She absolutely performed gender as it suited her, switching from housewife to warrior queen to grandmother. The whole housekeeping model – though incorrect – still underpins the logic of the cuts.
Thatcher, though, did not invent Thatcherism: Keith Joseph, among others, shaped it and credit must be given to cultural theorists such as Stuart Hall, who deconstructed this mixture of post-Fordism, aspiration and hegemony. I was working at Marxism Today when this was happening and many of those people became ultra–Blairites, for the analysis of Thatcher's appeal resulted in New Labour. When I started working there, "the project" was revolution. When I left, "the project" was New Labour.

What matters now is that in these ultra-conservative times, oppositional culture bafflingly appears to have little to coalesce around but tax and toffs. Maybe because what remains of her agenda is privatisation that is so internalised, it is immoral. By this I mean that a loathing of those who have little, who are weak or uncertain is justified by a political discourse which says we can longer afford the weak. The Thatcherite fetishisation of strength enables the coalition to trample on the already broken. We are saving money apparently because some humans are not worth saving. That's just housekeeping.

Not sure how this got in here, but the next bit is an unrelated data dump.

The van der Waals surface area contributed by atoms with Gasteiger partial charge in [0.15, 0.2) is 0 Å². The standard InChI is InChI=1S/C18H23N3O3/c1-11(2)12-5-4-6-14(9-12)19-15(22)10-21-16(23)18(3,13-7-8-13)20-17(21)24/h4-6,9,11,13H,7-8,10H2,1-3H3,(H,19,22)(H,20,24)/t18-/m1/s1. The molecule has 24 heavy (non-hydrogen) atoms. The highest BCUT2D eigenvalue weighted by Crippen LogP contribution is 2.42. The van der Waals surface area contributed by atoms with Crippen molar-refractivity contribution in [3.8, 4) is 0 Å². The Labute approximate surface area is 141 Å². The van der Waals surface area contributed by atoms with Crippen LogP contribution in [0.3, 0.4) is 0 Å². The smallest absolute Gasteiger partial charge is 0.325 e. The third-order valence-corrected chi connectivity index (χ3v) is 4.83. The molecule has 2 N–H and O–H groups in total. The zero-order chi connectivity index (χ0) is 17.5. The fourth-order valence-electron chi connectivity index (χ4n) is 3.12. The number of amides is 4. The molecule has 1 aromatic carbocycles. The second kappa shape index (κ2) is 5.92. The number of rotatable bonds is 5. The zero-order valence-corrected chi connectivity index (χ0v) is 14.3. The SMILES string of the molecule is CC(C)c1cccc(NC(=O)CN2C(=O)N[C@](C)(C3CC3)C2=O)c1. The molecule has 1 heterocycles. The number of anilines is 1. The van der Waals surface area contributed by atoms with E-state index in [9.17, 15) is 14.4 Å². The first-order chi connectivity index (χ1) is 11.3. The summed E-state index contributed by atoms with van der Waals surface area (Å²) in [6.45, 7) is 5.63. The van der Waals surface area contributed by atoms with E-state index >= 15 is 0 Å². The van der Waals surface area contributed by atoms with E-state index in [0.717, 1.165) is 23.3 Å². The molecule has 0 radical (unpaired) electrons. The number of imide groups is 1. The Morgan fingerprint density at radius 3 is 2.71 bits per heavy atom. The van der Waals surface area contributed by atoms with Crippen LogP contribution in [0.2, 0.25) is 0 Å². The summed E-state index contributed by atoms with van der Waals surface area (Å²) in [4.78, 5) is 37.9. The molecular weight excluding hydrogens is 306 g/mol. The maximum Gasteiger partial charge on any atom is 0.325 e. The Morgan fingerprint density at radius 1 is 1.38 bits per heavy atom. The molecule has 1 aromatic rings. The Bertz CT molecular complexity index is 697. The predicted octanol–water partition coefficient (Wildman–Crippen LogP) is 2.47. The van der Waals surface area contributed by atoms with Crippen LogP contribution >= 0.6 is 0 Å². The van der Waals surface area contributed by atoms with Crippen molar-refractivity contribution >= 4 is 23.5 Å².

Cameron will exploit her in death; grief, like nostalgia, is a commodity after all. A politics of utter selfishness, certainty and greed is meant to have won the day.
Thatcher dies alone. But in the Ritz. Joyless.

Thursday, April 11, 2013

Rejoice! More Thoughts on the Death of Thatcher

It's looking quite possible that "Ding, Dong, the Witch is Dead" will be the most downloaded track of the week by the time Thatcher's funeral takes place next Tuesday. Meanwhile, street parties have been taking place, along with chants of "Maggie Maggie Maggie: Dead Dead Dead!"

It's impossible to underestimate just how hated Thatcher had become in this country by the time her Conservative colleagues got together and kicked her out of her Prime Ministership, on the grounds that she'd become an electoral liability and was quite possibly losing the plot completely, along with most of her marbles.

Today the House of Commons was recalled so that the Conservative party could come back together to tell one another what a brilliant leader she had been. There were 8 hours or so of speeches, which is in quite a big contrast to the 3 speeches that were made in Parliament to mark the death of Winston Churchill those many years ago.